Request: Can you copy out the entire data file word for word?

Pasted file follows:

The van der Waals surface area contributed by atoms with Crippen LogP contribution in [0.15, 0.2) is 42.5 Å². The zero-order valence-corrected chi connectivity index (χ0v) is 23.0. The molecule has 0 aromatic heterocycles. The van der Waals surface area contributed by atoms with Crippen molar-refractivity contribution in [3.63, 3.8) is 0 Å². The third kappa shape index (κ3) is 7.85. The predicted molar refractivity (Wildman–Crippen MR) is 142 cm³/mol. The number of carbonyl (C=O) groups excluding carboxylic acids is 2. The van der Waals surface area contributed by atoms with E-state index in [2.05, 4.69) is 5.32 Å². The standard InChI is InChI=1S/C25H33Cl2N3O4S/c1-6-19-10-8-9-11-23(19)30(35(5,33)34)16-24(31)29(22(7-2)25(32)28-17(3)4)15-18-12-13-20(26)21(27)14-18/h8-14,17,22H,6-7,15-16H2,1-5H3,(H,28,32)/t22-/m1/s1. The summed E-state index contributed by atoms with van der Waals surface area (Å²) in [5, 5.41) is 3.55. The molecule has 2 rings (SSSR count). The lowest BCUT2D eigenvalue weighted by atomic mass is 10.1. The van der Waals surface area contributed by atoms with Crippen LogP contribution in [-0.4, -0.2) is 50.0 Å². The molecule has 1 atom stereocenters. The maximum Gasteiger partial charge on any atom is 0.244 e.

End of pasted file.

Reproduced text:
The van der Waals surface area contributed by atoms with Crippen LogP contribution in [0.15, 0.2) is 42.5 Å². The zero-order valence-corrected chi connectivity index (χ0v) is 23.0. The molecule has 0 aromatic heterocycles. The van der Waals surface area contributed by atoms with Crippen molar-refractivity contribution in [3.63, 3.8) is 0 Å². The third kappa shape index (κ3) is 7.85. The predicted molar refractivity (Wildman–Crippen MR) is 142 cm³/mol. The number of carbonyl (C=O) groups excluding carboxylic acids is 2. The van der Waals surface area contributed by atoms with E-state index in [2.05, 4.69) is 5.32 Å². The standard InChI is InChI=1S/C25H33Cl2N3O4S/c1-6-19-10-8-9-11-23(19)30(35(5,33)34)16-24(31)29(22(7-2)25(32)28-17(3)4)15-18-12-13-20(26)21(27)14-18/h8-14,17,22H,6-7,15-16H2,1-5H3,(H,28,32)/t22-/m1/s1. The summed E-state index contributed by atoms with van der Waals surface area (Å²) in [5, 5.41) is 3.55. The molecule has 2 rings (SSSR count). The lowest BCUT2D eigenvalue weighted by atomic mass is 10.1. The van der Waals surface area contributed by atoms with Crippen LogP contribution in [-0.4, -0.2) is 50.0 Å². The molecule has 1 atom stereocenters. The maximum Gasteiger partial charge on any atom is 0.244 e.